Full TitleA Multicenter, Single-Arm, Open-Label, Post-Marketing Safety Study to Evaluate the Risk of Seizure Among Subjects with Metastatic Castration-Resistant Prostate Cancer (mCRPC) Treated with Enzalutamide Who Are at Potential Increased Risk of Seizure (UPWARD) Back to top
Enzalutamide is a drug used to treat metastatic prostate cancer that no longer responds to hormonal therapy (castration-resistant prostate cancer). It blocks the hormone testosterone from binding to the androgen (male hormone) receptor. A very small percentage of patients who receive enzalutamide have had seizures. These men had no prior seizures, but had other medical conditions or factors that put them at risk for seizures.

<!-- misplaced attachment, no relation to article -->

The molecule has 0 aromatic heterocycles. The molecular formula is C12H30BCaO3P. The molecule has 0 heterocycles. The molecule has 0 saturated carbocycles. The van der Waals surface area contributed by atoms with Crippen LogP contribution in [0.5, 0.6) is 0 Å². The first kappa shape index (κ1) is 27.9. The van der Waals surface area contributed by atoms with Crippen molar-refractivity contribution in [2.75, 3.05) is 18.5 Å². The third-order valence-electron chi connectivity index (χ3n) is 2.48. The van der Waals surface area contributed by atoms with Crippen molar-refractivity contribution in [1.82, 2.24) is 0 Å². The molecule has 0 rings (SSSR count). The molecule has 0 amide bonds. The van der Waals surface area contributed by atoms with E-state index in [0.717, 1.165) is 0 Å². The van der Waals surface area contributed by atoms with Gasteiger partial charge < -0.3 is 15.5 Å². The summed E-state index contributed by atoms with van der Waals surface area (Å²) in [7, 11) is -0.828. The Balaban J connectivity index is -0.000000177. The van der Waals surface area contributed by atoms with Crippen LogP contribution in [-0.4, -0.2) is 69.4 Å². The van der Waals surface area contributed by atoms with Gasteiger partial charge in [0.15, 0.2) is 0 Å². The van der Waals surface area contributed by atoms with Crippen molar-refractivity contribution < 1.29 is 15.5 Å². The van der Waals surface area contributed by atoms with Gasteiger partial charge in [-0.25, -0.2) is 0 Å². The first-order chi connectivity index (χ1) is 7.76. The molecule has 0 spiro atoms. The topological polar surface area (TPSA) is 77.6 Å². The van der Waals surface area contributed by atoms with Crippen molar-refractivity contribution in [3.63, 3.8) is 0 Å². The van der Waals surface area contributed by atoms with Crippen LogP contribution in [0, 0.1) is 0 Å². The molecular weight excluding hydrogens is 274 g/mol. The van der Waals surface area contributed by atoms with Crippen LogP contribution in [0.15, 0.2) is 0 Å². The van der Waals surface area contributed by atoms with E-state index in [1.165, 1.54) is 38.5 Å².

In this study, researchers would like to see if there is a link between enzalutamide use and seizures in men with metastatic prostate cancer who are at risk for seizures due to a history of prior seizures, stroke, brain injury, or other factors. A patient will receive enzalutamide for four months. If there is no change in his medical condition and he is receiving benefit, he will continue receiving the treatment and see his doctor every 12 weeks for follow-up.Back to top
To be eligible for this study, patients must meet several criteria, including but not limited to the following:
- Patients must have metastatic castration-resistant prostate cancer.
- Patients should be at increased risk for seizures due to a history of seizures, stroke, brain trauma, arteriovenous malformation in the brain, Alzheimer’s disease, or other factors known to raise seizure risk.